When he’s not rocking the stage with his bandmates in Broken Hope, Jeremy Wagner is engaging in one of his many other pastimes. The guitarist has always had a passion for horror movies and horror novels, and he has taken this love to a whole other level by becoming an avid collector of memorabilia from the last several decades of horror cinema. Included in this collection are one-of-a-kind posters, screen-used artifacts, and his latest collectible, a life-size sculpture of the character Quint, played by actor Robert Shaw, from the legendary Steven Spielberg film Jaws. Wagner has both a dedicated museum to The Thing film series, as well as Jaws, in his Chicago area home.
Recently, via THE DAILY JAWS fan page, Wagner, Hollywood sculptor, makeup artist, and visual effects guru Nick Mara, and Charlie Benante of Anthrax got together for a special summit to discuss the importance of Jaws within film and also heavy metal music. It was all part of the celebration around unveiling this Quint sculpture and honouring such a legendary flick.
With him being such a fan of films and novels, Wagner made for the perfect guest for our latest Fahrenheit V13 interview, in which we discussed the most memorable book from his childhood, his opinions on the publishing industry as it currently stands, what books he enjoys that we may be surprised to hear, and more!
What was the most memorable book from your childhood?
Jeremy Wagner: “As a kid, Where the Wild Things Are, and Fungus the Boogeyman.”
How important were books and reading in your family growing up? Did you share that same level of enthusiasm, or did you differ from them on that?
“Books and reading were important to all kinds of people throughout my families, more so my mom’s side. My dad wasn’t into books and reading, but my mother certainly was. She was and still is a real bookworm. That really rubbed off on me. Also, my grade-school librarian, Mrs. Bernd, was an absolutely positive influence on my love of books and reading.”
What is the book that has made the most impact on you as a person?
“There have been many for different reasons, some reasons, specific to ‘impact,’ are books that impacted me as both a writer and a reader. Books where I was like, ‘Damn. I wish I wrote that’ and, ‘Damn, what a book. Genius!’ To that end, a novel like The Godfather is a masterclass on how to write a multi-layered epic with amazing, unforgettable characters. It’s also one hell of a sweeping saga that blows you away as a reader.”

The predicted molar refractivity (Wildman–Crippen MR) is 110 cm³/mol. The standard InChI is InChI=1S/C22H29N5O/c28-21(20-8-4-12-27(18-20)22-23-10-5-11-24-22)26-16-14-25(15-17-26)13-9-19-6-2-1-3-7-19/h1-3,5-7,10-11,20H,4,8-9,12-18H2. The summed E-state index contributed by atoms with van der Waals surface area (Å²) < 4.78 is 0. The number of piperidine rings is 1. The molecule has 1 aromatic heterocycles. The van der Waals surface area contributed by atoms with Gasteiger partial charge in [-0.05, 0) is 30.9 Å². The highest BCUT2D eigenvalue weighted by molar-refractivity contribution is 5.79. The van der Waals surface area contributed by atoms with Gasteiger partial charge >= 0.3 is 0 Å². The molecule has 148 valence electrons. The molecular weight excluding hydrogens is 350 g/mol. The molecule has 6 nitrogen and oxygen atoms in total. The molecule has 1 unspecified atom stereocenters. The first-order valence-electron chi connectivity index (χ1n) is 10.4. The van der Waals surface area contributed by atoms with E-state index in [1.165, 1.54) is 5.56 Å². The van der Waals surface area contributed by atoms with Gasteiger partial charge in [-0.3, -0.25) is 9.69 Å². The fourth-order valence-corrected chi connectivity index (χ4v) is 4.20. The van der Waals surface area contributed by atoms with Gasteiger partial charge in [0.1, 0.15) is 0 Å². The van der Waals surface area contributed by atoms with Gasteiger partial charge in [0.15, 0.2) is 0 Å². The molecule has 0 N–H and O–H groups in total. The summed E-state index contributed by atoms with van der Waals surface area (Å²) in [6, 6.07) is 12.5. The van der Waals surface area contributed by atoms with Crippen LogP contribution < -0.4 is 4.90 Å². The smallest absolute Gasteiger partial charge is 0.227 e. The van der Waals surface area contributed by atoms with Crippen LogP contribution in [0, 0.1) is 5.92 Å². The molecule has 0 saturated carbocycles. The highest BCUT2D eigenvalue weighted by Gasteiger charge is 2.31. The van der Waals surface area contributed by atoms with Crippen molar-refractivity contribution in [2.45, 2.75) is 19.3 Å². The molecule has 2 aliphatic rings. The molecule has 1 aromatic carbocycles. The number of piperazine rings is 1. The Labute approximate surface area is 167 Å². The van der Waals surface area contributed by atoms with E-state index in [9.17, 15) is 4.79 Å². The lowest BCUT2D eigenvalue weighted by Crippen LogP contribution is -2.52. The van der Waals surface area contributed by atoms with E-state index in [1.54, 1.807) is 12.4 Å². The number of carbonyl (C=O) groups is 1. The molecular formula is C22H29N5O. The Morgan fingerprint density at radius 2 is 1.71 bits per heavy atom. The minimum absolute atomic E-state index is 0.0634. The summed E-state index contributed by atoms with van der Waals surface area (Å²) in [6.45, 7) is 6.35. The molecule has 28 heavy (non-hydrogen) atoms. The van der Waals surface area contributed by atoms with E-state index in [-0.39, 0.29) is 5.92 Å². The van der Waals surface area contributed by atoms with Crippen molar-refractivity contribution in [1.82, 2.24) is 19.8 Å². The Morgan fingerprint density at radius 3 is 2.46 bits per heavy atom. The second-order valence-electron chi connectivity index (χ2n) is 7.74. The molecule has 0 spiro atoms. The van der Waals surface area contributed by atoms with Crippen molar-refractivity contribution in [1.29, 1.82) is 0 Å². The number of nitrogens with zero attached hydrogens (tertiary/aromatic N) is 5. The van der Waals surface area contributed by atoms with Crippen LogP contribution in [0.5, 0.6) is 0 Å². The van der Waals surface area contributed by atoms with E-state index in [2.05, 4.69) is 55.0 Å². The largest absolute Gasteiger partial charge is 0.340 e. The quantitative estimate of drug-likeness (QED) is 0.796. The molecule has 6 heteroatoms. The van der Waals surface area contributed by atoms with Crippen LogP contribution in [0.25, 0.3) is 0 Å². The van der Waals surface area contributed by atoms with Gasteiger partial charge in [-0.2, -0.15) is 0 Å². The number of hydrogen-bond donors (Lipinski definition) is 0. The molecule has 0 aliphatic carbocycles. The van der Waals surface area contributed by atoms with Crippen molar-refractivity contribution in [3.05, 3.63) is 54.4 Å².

Do you prefer fiction or non-fiction? What’s your preferred genre?
“I prefer reading and writing fiction. But I’ve read and written non-fiction. It really has to hit me right. For me, fiction is always the ultimate escape. My preferred genre is ‘dark fiction,’ which falls into horror and dark crime (I guess that’s two genres tied).”
Who are your favourite writers?
“Thomas Harris, Cormac McCarthy, Peter Blauner, Nic Pizzolato, Colin Harrison, and early Stephen King.”
Which book had the best soundtrack in your mind while you were reading it? What songs or artists had the best fit?
“Cormac McCarthy’s Blood Meridian, as I can hear Ennio Morricone as soon as that book takes off.”
How many books do you own? Any titles or editions you’re particularly fond of?
“I own about 1,000 books. Somewhere in that area. I’m very fond of the signed books I have by my heroes, signed-limited editions, and rare books as well. I’m not religious, but have a Bible that’s like 150 years old, and it’s insanely titanic and like a work of art.”
What book do lots of other people enjoy that you just can’t stand?
“Romance novels. It’s a huge genre and more power to those people, but I just can’t read that stuff.”
What book do you enjoy that no one else seems to?
“I love Thomas Harris’ Hannibal, but I know people who read that and just chucked it. They couldn’t stand it. I still love re-reading that one.”
How often do you find or make time to read? Are you paperback, hardcover, or eBook?
“I try and read every day for an hour or more. I read it all: paperback, hardcover, eBook (sometimes), and audiobooks as well.”
What’s your most controversial opinion on books and literature?
“Books shouldn’t be banned, unless they’re intentionally racist, homophobic, and full of some horrible, toxic ideology. Other than that, if a book offends you, that’s your problem. Especially with fiction, some people want to ban books that are just make-believe. I don’t get it.”
What is the worst part of the publishing industry right now? What’s the best?
“The worst part: false gatekeepers who cancel authors because they don’t like their books, not based on any toxic content, ‘just because.’ There’s these Twitter witch-hunts among groups who think their opinions matter, and if they don’t like an author’s work, or if an author disagrees with them, then these ‘gatekeepers’ crucify them and try to cancel them.
“The best part: New and exciting voices are being published. New and exciting publishers are in motion. And no one really cares about Twitter mobs anyway (laughs).”
What’s the longest book you’ve ever read? Did you enjoy it despite its length?
“I believe that Stephen King’s The Stand was the longest book I’ve read. I loved it!”
What’s the scariest book you’ve ever read?
“When I was younger, I could get scared a lot easier. So when I read Stephen King’s IT back when it came out, it scared me. Before that, the paperback movie adaptation for Halloween scared me a bit.”
What was the best reading or book-related present you ever received?
“An original, First Printing of The Godfather signed by Mario Puzo, Francis Ford Coppola, and Marlon Brando. My wife bought that for me from an auction house. I was delighted, still am! Thank you for the interview!”